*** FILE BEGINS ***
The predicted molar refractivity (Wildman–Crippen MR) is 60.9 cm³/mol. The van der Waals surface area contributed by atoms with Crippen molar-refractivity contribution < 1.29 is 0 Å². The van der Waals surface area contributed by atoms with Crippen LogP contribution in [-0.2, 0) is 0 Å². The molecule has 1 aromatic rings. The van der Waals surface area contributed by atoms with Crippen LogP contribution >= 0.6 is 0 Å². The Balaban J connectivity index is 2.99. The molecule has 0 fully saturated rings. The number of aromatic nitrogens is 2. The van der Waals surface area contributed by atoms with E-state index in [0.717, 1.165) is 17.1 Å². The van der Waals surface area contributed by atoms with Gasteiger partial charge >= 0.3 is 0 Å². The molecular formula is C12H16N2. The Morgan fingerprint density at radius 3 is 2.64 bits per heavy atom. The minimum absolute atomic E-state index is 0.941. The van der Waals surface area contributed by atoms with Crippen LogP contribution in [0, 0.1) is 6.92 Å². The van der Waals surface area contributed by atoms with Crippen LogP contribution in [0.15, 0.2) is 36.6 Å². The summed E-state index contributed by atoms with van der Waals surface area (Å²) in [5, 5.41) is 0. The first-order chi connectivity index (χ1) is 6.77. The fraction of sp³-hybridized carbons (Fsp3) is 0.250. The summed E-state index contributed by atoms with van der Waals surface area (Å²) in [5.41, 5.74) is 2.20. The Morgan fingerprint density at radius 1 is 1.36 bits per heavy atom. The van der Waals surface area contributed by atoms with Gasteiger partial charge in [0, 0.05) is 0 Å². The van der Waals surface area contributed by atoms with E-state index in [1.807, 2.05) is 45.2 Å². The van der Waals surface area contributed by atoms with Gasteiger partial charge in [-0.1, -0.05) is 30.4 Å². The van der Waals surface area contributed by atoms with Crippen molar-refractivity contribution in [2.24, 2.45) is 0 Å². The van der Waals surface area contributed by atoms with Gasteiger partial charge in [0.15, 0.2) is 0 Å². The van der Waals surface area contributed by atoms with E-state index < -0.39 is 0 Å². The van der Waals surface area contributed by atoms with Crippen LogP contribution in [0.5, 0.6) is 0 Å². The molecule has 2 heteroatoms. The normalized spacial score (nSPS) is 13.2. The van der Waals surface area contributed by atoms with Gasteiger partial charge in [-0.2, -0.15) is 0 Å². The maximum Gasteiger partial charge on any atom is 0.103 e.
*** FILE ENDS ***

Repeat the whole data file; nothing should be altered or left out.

The predicted molar refractivity (Wildman–Crippen MR) is 60.9 cm³/mol. The van der Waals surface area contributed by atoms with Crippen molar-refractivity contribution < 1.29 is 0 Å². The van der Waals surface area contributed by atoms with Crippen LogP contribution in [-0.2, 0) is 0 Å². The molecule has 1 aromatic rings. The van der Waals surface area contributed by atoms with Crippen LogP contribution >= 0.6 is 0 Å². The Balaban J connectivity index is 2.99. The molecule has 0 fully saturated rings. The number of aromatic nitrogens is 2. The van der Waals surface area contributed by atoms with E-state index in [0.717, 1.165) is 17.1 Å². The van der Waals surface area contributed by atoms with Gasteiger partial charge >= 0.3 is 0 Å². The molecular formula is C12H16N2. The Morgan fingerprint density at radius 3 is 2.64 bits per heavy atom. The minimum absolute atomic E-state index is 0.941. The van der Waals surface area contributed by atoms with Crippen LogP contribution in [0, 0.1) is 6.92 Å². The van der Waals surface area contributed by atoms with Crippen LogP contribution in [0.15, 0.2) is 36.6 Å². The summed E-state index contributed by atoms with van der Waals surface area (Å²) in [5, 5.41) is 0. The first-order chi connectivity index (χ1) is 6.77. The fraction of sp³-hybridized carbons (Fsp3) is 0.250. The summed E-state index contributed by atoms with van der Waals surface area (Å²) in [5.41, 5.74) is 2.20. The Morgan fingerprint density at radius 1 is 1.36 bits per heavy atom. The van der Waals surface area contributed by atoms with Gasteiger partial charge in [0, 0.05) is 0 Å². The van der Waals surface area contributed by atoms with E-state index in [1.807, 2.05) is 45.2 Å². The van der Waals surface area contributed by atoms with Gasteiger partial charge in [-0.1, -0.05) is 30.4 Å². The van der Waals surface area contributed by atoms with Crippen molar-refractivity contribution in [2.24, 2.45) is 0 Å². The van der Waals surface area contributed by atoms with Gasteiger partial charge in [0.15, 0.2) is 0 Å². The van der Waals surface area contributed by atoms with E-state index < -0.39 is 0 Å². The van der Waals surface area contributed by atoms with Crippen LogP contribution in [0.5, 0.6) is 0 Å². The molecule has 2 heteroatoms. The normalized spacial score (nSPS) is 13.2. The van der Waals surface area contributed by atoms with Gasteiger partial charge in [-0.2, -0.15) is 0 Å². The maximum Gasteiger partial charge on any atom is 0.103 e.